Rorty’s brand of pragmatism acknowledges that Quine, Sellars, and Davidson ought to be seen as pragmatists ([40
], p. 7). But he wants to extend those lines of thought away from what he takes to be analytic philosophy. He wants to take Quine’s holism and Sellars’s attack on the given in James’s direction: “I argue that when extended in a certain way they let us see truth as, in James’ phrase, ‘what is better for us to believe,’ rather than as ‘the accurate representation of reality’” ([40
], p. 10). His interpretation of Sellars, for instance, has Sellars arguing that “knowledge is inseparable from a social practice—the practice of justifying one’s assertions to one’s fellow-humans” ([35
], p. 4). But Rorty is even more radical than James. The difference between Rorty and all his pragmatist predecessors is that Rorty thinks that his predecessors focus too much on experience. “Experience,” he thinks, is a term we should give up. We should replace it with “discourse”. We should “Forget, for the moment, about the external world, as well as about that dubious interface between self and world called ‘perceptual experience’” ([39
], p. 93).
Like all pragmatists, Rorty argues that our concept of truth cannot outrun our practices: “there is nothing deep down inside us except what we have put there ourselves, no criterion that we have not created in the course of creating a practice, no standard of rationality that is not an appeal to such a criterion, no rigorous argumentation that is not obedience to our own conventions” ([41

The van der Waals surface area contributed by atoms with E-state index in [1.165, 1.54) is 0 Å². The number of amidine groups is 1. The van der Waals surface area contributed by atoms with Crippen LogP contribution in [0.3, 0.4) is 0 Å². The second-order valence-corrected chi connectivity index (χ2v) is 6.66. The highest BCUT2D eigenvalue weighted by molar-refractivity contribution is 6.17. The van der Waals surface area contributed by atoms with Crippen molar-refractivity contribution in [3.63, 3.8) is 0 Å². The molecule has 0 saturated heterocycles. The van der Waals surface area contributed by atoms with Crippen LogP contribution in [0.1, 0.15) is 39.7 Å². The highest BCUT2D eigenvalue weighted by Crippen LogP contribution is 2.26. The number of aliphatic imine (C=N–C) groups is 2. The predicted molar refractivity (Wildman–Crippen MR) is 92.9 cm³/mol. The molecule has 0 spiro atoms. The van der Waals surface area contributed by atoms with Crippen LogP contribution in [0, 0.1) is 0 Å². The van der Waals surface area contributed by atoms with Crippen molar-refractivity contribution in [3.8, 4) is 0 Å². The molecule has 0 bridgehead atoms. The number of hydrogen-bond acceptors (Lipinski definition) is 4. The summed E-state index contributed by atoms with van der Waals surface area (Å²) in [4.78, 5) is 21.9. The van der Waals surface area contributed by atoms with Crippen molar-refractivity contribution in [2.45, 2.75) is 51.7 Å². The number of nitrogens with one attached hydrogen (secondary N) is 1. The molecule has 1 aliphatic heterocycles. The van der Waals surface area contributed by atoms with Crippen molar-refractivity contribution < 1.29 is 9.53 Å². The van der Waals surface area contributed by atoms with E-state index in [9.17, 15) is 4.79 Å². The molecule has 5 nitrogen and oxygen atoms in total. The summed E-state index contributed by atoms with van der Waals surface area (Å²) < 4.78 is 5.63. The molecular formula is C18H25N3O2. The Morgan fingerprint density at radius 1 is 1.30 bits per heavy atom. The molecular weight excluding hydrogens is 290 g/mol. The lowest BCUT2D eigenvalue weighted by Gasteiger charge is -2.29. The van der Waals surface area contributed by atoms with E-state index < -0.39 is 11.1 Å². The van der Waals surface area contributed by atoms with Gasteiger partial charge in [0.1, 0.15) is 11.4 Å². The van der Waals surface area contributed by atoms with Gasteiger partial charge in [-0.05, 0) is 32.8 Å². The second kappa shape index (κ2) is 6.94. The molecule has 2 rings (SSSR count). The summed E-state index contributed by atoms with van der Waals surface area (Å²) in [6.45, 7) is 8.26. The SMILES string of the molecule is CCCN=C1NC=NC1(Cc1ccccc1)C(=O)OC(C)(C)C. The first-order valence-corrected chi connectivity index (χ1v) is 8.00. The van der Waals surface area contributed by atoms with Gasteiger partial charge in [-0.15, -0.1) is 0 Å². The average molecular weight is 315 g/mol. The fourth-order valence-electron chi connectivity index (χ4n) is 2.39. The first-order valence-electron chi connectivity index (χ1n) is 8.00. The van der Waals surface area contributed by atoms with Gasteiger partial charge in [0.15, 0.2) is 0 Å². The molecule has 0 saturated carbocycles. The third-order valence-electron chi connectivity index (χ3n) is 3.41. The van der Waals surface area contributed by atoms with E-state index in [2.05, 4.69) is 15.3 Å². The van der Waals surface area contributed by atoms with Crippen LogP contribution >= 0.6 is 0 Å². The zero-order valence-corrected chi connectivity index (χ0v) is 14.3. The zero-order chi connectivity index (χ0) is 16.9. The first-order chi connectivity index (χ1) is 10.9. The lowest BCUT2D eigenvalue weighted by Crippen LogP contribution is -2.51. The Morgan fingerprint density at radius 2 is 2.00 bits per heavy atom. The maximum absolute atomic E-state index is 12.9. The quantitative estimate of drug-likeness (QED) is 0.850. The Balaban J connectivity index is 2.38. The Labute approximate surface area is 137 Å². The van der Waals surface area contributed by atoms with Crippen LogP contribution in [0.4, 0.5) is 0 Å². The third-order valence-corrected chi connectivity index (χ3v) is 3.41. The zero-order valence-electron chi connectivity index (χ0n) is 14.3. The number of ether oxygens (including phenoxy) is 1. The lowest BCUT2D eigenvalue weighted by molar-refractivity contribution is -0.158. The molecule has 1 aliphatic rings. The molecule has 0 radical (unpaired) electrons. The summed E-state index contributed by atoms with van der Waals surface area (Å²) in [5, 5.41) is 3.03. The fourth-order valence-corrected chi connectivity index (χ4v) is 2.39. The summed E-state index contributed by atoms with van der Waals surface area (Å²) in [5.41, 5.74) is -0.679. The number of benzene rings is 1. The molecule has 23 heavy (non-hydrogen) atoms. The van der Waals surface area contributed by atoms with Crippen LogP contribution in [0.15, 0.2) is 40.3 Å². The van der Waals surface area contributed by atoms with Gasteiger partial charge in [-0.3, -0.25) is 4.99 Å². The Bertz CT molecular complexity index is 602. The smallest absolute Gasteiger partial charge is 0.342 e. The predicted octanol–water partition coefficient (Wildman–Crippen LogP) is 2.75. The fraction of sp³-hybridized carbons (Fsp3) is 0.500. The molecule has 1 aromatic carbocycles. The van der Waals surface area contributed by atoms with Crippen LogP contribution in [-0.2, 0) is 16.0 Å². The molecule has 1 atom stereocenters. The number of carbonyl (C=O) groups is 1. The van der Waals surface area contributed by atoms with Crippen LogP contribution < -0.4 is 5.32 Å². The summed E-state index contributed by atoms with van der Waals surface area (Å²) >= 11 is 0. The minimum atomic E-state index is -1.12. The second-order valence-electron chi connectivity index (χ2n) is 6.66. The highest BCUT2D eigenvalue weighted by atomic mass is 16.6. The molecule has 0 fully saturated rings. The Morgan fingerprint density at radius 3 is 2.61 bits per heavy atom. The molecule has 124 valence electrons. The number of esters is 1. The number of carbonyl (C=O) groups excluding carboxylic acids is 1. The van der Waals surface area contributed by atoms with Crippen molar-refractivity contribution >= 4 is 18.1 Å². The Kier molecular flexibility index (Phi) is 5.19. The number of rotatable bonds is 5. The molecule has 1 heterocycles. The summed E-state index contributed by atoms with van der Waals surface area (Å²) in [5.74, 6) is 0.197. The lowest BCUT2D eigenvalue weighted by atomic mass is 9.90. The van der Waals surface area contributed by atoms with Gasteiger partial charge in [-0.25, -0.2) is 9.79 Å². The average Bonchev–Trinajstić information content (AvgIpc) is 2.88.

], p. xlii). We must cease thinking of the mind as a great mirror that reflects and represents the world and turn, rather, to our practices to get leverage on our concept of truth. I have argued elsewhere that where Rorty goes wrong is in not taking seriously enough what those practices in fact include (see [5
When Rorty looks at the practices of first-order inquiry or our current and ongoing “conversations” in which we must form our beliefs, make our decisions, and live our lives, he finds that the notions of truth and objectivity are irrelevant. If one takes the ideas of truth and objectivity in their strongest senses, Rorty is still in line with every other pragmatist. Yearning for an “impossible, indefinable, sublime” thing comes at the price of “irrelevance to practice” ([3
], p. 2). Inquirers simply cannot aim at that sort of truth and objectivity.
But Rorty then takes a step beyond all other pragmatists. Inquirers aim not at truth, but at solidarity or what we have come to take as true. In his most extreme moods, he asserts that “truth” and “objectivity” are merely labels for what our peers will let us get away with saying ([40
], p. 176). He would like to see a “post-philosophical culture” in which there are no appeals to authority of any kind, including appeals to truth and rationality ([41
], p. xlii; [2
], p. 71). Truth is “not the sort of thing one should expect to have an interesting philosophical theory about” ([41
], p. xiii). We are to “substitute the idea of ‘unforced agreement’ for that of ‘objectivity’ ” in every domain of inquiry—science as well as morals and politics ([39
], pp. 36–38).
The position adopted by Peirce and Lewis is that when we examine our practices, we find the following. We want to settle belief, but it is not so easy to really settle belief. If a belief is determined by “circumstances extraneous to the facts”, doubt will be triggered. We will not be satisfied by beliefs that are produced by a method that does not take experience seriously. As Jeffrey Stout puts the point today: “getting something right . . . turns out to be among the human interests that need to be taken into account in an acceptably anthropocentric conception of inquiry as a social practice” ([43
], p. 18). The norms of truth and rightness are interwoven throughout our practices of assertion, belief, and inquiry.